[rating=2]Starring: Jennifer Garner, Goran Visnjic, Will Yun Lee, Cary-Hiroyuki Tagawa, Terence Stamp
Director(s): Rob Bowman
Writer(s): Zak Penn, Stuart Zicherman, Raven Metzner
As I sat down to watch Elektra, I was half hoping that I’d like it and wonder why everyone had been so hard on it. That all the naysayers were just plain wrong.
Sadly, they weren’t. Not completely.
Elektra started off interesting, but soon slowed and eventually derailed. The story doesn’t hold together all that well, and ultimately proves far bigger than the movie could properly contain.
The film picks up a few years after the events of Daredevil, the Ben Affleck action flick from which Elektra was spun off. Elektra, who died in that dark superhero yarn, has been restored to life by an ancient, mystical Asian cult. After being kicked out because of anger problems, she sets about working as an assassin for hire.
Elektra is soon given a high priced assignment: Kill a single father and his teenage daughter. But when she has second thoughts about carrying out her mission, she finds herself dragged into an epic struggle of good versus evil, that will force her to come to terms with her own dark demons.
The first problem with Elektra is that the heavier mystical elements don’t come into the story until about half way through the film. As a result, its takes on a different tone, where the pseudo realism of the beginning gets turned on its head.
The second comes through the story itself. Basically the teenager is a powerful warrior that an evil organization known as The Hand wants to control. So the leader of The Hand sends out his ruthless son, and the son’s band of deadly assassins, to capture the girl. Ultimately, Elektra saves the girl, but this victory is somewhat hollow and a little confusing. Sure, she defeats the son and his gang, but why wouldn’t The Hand still want the girl?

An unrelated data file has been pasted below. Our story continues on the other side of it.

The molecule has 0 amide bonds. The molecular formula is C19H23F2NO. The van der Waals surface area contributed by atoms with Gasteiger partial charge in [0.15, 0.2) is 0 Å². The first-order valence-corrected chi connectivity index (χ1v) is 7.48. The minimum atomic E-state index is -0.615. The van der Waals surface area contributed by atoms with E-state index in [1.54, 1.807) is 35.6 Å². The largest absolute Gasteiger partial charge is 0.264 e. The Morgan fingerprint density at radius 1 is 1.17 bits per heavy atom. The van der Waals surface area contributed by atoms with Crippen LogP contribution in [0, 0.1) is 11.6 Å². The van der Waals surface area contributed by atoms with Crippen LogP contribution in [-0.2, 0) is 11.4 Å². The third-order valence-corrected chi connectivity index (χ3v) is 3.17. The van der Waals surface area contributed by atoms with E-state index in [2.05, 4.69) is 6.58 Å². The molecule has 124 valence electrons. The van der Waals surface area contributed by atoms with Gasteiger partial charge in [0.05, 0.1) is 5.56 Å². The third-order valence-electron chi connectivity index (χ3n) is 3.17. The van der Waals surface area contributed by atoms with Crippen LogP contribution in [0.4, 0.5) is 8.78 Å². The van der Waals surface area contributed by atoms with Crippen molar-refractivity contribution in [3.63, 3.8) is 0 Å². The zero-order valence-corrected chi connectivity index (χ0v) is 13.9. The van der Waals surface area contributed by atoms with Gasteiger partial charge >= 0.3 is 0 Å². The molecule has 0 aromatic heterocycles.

Plus, the biggest weakness of the script is that Elektra’s resurrection is only given a cursory explanation. I mean, most audiences who are not familiar with the comic book character would only know her from Daredevil, yet her miraculous return is dealt with off screen with only a brief, “Oh yeah, she was brought back to life.”
Elektra invariably will leave you unsatisfied. Jennifer Garner looks quite sexy in the red outfit, and Rob Bowman is visually a terrific director, but the story really needed to be much more focused on the character and her backstory and not the elaborate “good vs. evil” concept, which is actually left unresolved (perhaps with the thought that there would be sequels).
The DVD itself is pretty bare. I think the best highlight is the deleted scene with the Ben Affleck cameo as Matt Murdock (a.k.a., Daredevil). However I can understand why they didn’t include it in the finished film. It really had no bearing on the story of Elektra. There are a few behind the scenes features. A collection of “Inside the Editing Room” featurettes are good, but seem to have been made to air in between some television program. It’s kind of interesting, because some of the scenes they show seem different than how they end up in the movie.
I guess the best word to use for Elektra is… disappointing. It isn’t the worst film adaptation of a comic book character. I think that title easily belongs to either the mid-1990’s live action Fantastic Four movie, or 1991’s horrid Captain America. Still, it’s fun to watch if only to enjoy Garner and Bowman’s fantastic visuals.
Run Time: 1 hr., 37 mins.